This originally appeared on The Good Men Project. Republished here with permission.
CJ Kaplan doesn’t feel less of a man when his wife handles the family finances—she’s the only one qualified to.
Lisa stared daggers of death at the oblivious car salesman as he serenaded me with the incomparable features of the minivan he was trying to peddle.
“Dude,” I cut across him as he was extolling the virtues of four-zone climate control, “it’s gonna be her car. Talk to her.”
The poor guy finally looked at my wife and blanched as he saw the lost sale in her lethal eyes.
“Oh, but I thought…you would be…” he stammered helplessly.
“Yeah, she handles the finances too,” I said as we stood up to leave. “I just came for the free coffee and doughnuts.”
When Lisa and I met in college, she was an Econ major who took courses like Statistics just for fun. I was an English major who nearly flunked Calculus 101 freshman year and hadn’t been back to the Math Building since. (Ironically, I once had high school Pre-Calculus teacher who always told the class not to be afraid of any college math. Turns out I wasn’t afraid at all. I was fucking petrified.)
Although we never had any classes in common, Lisa and I were perfect for each other. I helped her with those pesky essays in her mandatory Humanities classes and she balanced my hitherto unbalanced checkbook. It was a match made in liberal arts heaven.
For Lisa, math and accounting always came easy. Perhaps it’s because she is the daughter of an actuary who used to routinely fire word problems at his daughters over dinner each night. While some families pass the time during long car rides with trivia contests or license plate games, Lisa’s family enjoys solving for x as the miles roll by. It’s enough to make me hide underneath my copy of Tennyson’s Complete Works and never emerge.
After graduation, Lisa became an economist for The Federal Bureau of Labor Statistics. (That’s right, an Econ major became an economist! How often does that happen?) As a G-woman, Lisa would go around collecting employment data from randomly selected businesses in the New York metropolitan area and then crunch the numbers for her boss. And by her boss, I mean then U.S. Secretary of Labor Robert Reich. Every time the government released salary and benefit data, it was likely that Lisa’s work factored into those numbers.
In my post-college life, I took a job as a copywriter in a Providence ad agency. While Lisa dressed smartly and did very official things at work, I spent my days clad in jeans and t-shirts thinking up campaigns for local restaurants and women’s shoes. When faced with my first major financial decision—where to open a checking account—I chose Fleet Bank because Citizens Bank was a client of ours and they had been refusing to buy any of my ideas.
“That’ll show ‘em!” I thought as I took my meager portfolio to Citizens’ archrival.
And that was pretty much how I dealt with all matters pertaining to money. Which is to say, stupidly.
A few months after we were engaged, Lisa and I opened a joint checking account. My relief was palpable as we signed the forms. I was putting our finances into the hands of the most competent person I knew. As we placed our order for new checks, the bank representative asked how we wanted our names to appear in the upper left-hand corner.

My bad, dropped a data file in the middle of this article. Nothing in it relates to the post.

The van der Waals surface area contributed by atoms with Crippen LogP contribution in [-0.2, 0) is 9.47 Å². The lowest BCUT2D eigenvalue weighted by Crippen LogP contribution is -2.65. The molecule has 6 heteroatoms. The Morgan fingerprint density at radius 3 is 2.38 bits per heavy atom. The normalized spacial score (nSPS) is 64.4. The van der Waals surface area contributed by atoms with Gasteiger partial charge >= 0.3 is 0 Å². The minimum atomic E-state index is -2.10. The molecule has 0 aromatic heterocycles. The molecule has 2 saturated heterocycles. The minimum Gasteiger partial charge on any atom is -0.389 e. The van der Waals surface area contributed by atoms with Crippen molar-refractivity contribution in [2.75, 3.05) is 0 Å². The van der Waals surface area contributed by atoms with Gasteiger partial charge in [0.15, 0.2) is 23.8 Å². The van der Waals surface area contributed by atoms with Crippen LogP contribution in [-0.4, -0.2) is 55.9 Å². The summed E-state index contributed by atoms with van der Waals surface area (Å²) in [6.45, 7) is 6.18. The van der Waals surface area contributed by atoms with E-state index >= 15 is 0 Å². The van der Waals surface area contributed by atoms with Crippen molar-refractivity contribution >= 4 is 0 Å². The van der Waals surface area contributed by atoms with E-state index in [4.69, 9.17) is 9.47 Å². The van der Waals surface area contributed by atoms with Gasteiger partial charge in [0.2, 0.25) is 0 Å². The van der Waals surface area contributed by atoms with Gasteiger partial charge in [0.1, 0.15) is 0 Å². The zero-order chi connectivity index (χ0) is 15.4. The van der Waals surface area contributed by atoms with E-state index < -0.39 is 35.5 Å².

“Oh, you don’t have to put mine on there,” I said. “I don’t plan on writing any checks ever again.”
Of course, Lisa convinced me that both our names should be on there just in case. But, I was still resolved not to have anything to do with our finances other than to earn my paycheck. And that’s pretty much the way it’s been for the past seventeen years.
When my friends found out that Lisa was managing our money, they predictably busted my chops for not taking a more dominant role in my marriage. As if the person in charge of the credits and debits was somehow in charge of the relationship based on the Commutative Property of Marriage. (Or maybe it’s the Reflexive Property. I’m not really sure which applies here because, as you will surely recall, I’m bad at math.) Of course, my friends are the same guys who can’t go five minutes without calling their wives to tell them where they are, whom they are with, and what time to within 30 seconds they will be home. But, hey, at least they control the checkbook.
I’ve never actually thought of the roles we play in our relationship as masculine or feminine. We simply play to our strengths. When the kids wanted to learn how to play basketball, it was me who taught them. Not because I’m the man, but because I’m 6’3″ and played varsity hoops while Lisa is 5’2″ and shoots like a bricklayer. If I were to run the finances for our family for the sole reason that I’m the husband in the husband/wife equation, we’d surely be living, to quote the late thespian Chris Farley, “in a van down by the river.”
As the years pass, I’m ever more grateful that Lisa is our CFO. Not only is our bank account in order, it appears that she has also passed her unassailable math skills on to our children who excel in their numerical studies. And, as far as our relationship goes, all is equal.
Now if I can just get my father-in-law to stop quizzing us.
CJ Kaplan is an EMMY® Award winning freelance writer living in the Boston area. His first book, Jews Clues: You’re Doing It All Wrong, is available now. You can see samples of all his work at adwriter.net. Contact firstname.lastname@example.org.